The map shows the percentage of neighbourhoods in each Local Authority that are classed as being among the most deprived 20% in Scotland. 

The map and accompanying table show that only 3% of neighbourhoods in Moray and Aberdeenshire fall within the most deprived areas in the country. 

Percentage of neighbourhoods in each Local Authority that are most deprived

Neighbourhoods classed as deprived areas (SIMD Quintile 1)

> 30% - 45%

> 20% - 30%

> 10% - 20%

> 5% - 10%

0% - 5%

Map of neighbourhoods classed as most deprived (SIMD quintile 1) by Local Authority

Neighbourhoods classed as deprived areas (SIMD Quintile 1) in the North East
Local Authority

Percentage of Neighbourhoods

Aberdeen City 10%
Aberdeenshire 3%
Moray 3%

Despite its relative affluence, pockets of deprivation are still found in the region, particularly within Aberdeen City.

This is illustrated by the map, which shows the Scottish Index of Multiple Deprivation (SIMD) ranking for neighbourhoods across the city of Aberdeen.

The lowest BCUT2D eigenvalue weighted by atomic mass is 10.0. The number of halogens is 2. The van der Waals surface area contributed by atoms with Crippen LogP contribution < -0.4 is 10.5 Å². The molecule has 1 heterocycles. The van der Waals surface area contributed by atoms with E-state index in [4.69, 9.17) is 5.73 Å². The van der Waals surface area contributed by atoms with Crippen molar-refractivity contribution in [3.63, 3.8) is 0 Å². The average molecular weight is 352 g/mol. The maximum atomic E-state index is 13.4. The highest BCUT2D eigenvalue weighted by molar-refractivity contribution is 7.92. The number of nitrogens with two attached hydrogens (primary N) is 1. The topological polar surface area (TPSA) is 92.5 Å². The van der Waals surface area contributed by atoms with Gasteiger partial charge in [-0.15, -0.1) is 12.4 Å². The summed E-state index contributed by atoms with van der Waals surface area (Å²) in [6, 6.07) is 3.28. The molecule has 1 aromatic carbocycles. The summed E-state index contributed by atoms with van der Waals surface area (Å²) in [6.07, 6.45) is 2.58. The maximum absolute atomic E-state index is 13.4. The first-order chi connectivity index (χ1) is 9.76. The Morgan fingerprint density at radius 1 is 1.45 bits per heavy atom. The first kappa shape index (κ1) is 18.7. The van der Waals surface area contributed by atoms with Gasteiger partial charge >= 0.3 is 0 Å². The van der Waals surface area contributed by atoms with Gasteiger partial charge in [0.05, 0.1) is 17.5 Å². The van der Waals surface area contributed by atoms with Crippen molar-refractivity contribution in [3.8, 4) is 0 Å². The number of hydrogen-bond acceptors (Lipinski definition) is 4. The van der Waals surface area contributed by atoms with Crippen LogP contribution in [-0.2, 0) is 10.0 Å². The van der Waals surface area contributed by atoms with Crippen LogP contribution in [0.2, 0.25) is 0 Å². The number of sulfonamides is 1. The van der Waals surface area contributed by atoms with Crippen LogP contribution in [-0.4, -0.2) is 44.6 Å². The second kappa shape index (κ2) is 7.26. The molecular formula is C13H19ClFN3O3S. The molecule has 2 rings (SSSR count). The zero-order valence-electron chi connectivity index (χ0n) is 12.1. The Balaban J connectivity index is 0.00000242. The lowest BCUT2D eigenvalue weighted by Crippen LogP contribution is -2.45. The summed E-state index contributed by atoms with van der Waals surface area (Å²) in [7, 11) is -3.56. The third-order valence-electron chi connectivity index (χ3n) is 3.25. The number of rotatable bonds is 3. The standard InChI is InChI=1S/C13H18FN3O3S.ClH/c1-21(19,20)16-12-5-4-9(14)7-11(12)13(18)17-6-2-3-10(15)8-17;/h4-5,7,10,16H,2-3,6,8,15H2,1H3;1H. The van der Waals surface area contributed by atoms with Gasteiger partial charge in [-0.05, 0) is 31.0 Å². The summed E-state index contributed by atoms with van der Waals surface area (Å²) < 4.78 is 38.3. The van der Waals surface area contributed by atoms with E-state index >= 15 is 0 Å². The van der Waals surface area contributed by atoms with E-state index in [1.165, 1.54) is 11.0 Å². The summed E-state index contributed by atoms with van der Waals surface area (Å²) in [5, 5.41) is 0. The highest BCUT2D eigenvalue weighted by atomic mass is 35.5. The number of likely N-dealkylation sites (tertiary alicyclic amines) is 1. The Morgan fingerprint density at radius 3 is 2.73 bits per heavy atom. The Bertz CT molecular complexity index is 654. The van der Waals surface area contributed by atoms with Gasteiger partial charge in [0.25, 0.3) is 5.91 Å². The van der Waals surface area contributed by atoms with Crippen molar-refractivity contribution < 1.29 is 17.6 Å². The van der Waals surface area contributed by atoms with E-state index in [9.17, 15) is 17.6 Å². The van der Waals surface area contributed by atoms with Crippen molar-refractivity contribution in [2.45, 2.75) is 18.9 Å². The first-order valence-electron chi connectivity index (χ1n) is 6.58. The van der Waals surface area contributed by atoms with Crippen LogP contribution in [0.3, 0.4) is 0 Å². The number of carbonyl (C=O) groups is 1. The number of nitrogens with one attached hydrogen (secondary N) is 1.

The Scottish Index of Multiple Deprivation - Aberdeen City

SIMD Quintile

1 (most deprived)

2

3

4

5 (least deprived)

Map of Aberdeen City showing areas of Multiple Deprivation (SIMD Quintile)

Urban and rural

The area has a diverse mixture of rural and urban areas

With urban areas including the city of Aberdeen and a network of towns including Elgin, Fraserburgh, Peterhead, Ellon, Inverurie and Stonehaven.

The significant rural areas are diverse, including more accessible countryside around the city.

Settlements of more than 500 people

Settlement boundaries

Map of the North East showing settlements of more than 500 people

Car ownership

Car ownership in Aberdeenshire is among the highest in the country

The difference between urban and rural parts of the north east is illustrated by the high level of car ownership in Aberdeenshire when compared to the more urban Aberdeen city.

In fact, as the map shows, car ownership in Aberdeenshire is among the highest in the country.

Car ownership, by Local Authority

Cars per 1000 people

680 or more

> 580 - 680

> 500 - 580

500 or less

Map showing car ownership per 1000 people by Local Authority

Car ownership in the North East
Local Authority

Cars per 1,000 people